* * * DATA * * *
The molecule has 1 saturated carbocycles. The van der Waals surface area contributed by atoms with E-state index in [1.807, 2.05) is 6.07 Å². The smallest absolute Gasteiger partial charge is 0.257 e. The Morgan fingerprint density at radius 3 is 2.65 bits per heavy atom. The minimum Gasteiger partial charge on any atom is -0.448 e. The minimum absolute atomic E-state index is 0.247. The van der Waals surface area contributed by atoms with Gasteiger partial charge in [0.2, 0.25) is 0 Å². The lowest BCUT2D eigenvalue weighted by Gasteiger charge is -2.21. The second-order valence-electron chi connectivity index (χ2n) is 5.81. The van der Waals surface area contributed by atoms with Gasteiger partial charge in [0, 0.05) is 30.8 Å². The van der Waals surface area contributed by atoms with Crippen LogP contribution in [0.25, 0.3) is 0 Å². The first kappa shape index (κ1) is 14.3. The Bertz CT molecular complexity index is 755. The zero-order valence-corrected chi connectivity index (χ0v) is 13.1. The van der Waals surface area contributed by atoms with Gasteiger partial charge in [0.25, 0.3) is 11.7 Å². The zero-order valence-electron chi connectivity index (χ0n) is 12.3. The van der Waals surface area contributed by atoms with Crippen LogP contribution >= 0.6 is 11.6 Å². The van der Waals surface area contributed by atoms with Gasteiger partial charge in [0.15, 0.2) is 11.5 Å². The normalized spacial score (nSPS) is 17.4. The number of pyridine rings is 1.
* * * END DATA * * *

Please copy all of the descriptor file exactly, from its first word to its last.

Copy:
The molecule has 1 saturated carbocycles. The van der Waals surface area contributed by atoms with E-state index in [1.807, 2.05) is 6.07 Å². The smallest absolute Gasteiger partial charge is 0.257 e. The Morgan fingerprint density at radius 3 is 2.65 bits per heavy atom. The minimum Gasteiger partial charge on any atom is -0.448 e. The minimum absolute atomic E-state index is 0.247. The van der Waals surface area contributed by atoms with Gasteiger partial charge in [0.2, 0.25) is 0 Å². The lowest BCUT2D eigenvalue weighted by Gasteiger charge is -2.21. The second-order valence-electron chi connectivity index (χ2n) is 5.81. The van der Waals surface area contributed by atoms with Gasteiger partial charge in [0, 0.05) is 30.8 Å². The van der Waals surface area contributed by atoms with Crippen LogP contribution in [0.25, 0.3) is 0 Å². The first kappa shape index (κ1) is 14.3. The Bertz CT molecular complexity index is 755. The zero-order valence-corrected chi connectivity index (χ0v) is 13.1. The van der Waals surface area contributed by atoms with Gasteiger partial charge in [0.25, 0.3) is 11.7 Å². The zero-order valence-electron chi connectivity index (χ0n) is 12.3. The van der Waals surface area contributed by atoms with Crippen LogP contribution >= 0.6 is 11.6 Å². The van der Waals surface area contributed by atoms with Gasteiger partial charge in [0.15, 0.2) is 11.5 Å². The normalized spacial score (nSPS) is 17.4. The number of pyridine rings is 1.